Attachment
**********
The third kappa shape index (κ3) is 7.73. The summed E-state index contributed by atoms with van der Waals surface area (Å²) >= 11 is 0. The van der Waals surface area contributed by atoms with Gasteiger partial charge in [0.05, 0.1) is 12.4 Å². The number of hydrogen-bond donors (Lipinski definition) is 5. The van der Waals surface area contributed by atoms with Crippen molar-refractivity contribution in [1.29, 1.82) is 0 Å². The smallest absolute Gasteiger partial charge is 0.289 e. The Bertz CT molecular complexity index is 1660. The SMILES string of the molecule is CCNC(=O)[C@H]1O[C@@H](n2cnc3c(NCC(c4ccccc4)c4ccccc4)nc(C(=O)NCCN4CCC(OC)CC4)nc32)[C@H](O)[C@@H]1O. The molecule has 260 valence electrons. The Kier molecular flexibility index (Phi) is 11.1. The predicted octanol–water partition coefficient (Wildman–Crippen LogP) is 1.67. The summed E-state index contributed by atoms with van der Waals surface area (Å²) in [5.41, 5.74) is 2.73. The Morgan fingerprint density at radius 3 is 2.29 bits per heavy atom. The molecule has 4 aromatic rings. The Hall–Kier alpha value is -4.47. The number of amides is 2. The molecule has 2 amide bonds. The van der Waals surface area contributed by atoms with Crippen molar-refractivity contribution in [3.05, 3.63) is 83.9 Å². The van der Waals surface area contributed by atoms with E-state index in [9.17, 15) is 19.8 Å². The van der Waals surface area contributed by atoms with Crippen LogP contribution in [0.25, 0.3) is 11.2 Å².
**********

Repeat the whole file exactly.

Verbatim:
The third kappa shape index (κ3) is 7.73. The summed E-state index contributed by atoms with van der Waals surface area (Å²) >= 11 is 0. The van der Waals surface area contributed by atoms with Gasteiger partial charge in [0.05, 0.1) is 12.4 Å². The number of hydrogen-bond donors (Lipinski definition) is 5. The van der Waals surface area contributed by atoms with Crippen molar-refractivity contribution in [1.29, 1.82) is 0 Å². The smallest absolute Gasteiger partial charge is 0.289 e. The Bertz CT molecular complexity index is 1660. The SMILES string of the molecule is CCNC(=O)[C@H]1O[C@@H](n2cnc3c(NCC(c4ccccc4)c4ccccc4)nc(C(=O)NCCN4CCC(OC)CC4)nc32)[C@H](O)[C@@H]1O. The molecule has 260 valence electrons. The Kier molecular flexibility index (Phi) is 11.1. The predicted octanol–water partition coefficient (Wildman–Crippen LogP) is 1.67. The summed E-state index contributed by atoms with van der Waals surface area (Å²) in [5.41, 5.74) is 2.73. The Morgan fingerprint density at radius 3 is 2.29 bits per heavy atom. The molecule has 4 aromatic rings. The Hall–Kier alpha value is -4.47. The number of amides is 2. The molecule has 2 amide bonds. The van der Waals surface area contributed by atoms with Crippen molar-refractivity contribution in [3.05, 3.63) is 83.9 Å². The van der Waals surface area contributed by atoms with E-state index in [9.17, 15) is 19.8 Å². The van der Waals surface area contributed by atoms with Crippen LogP contribution in [0.25, 0.3) is 11.2 Å².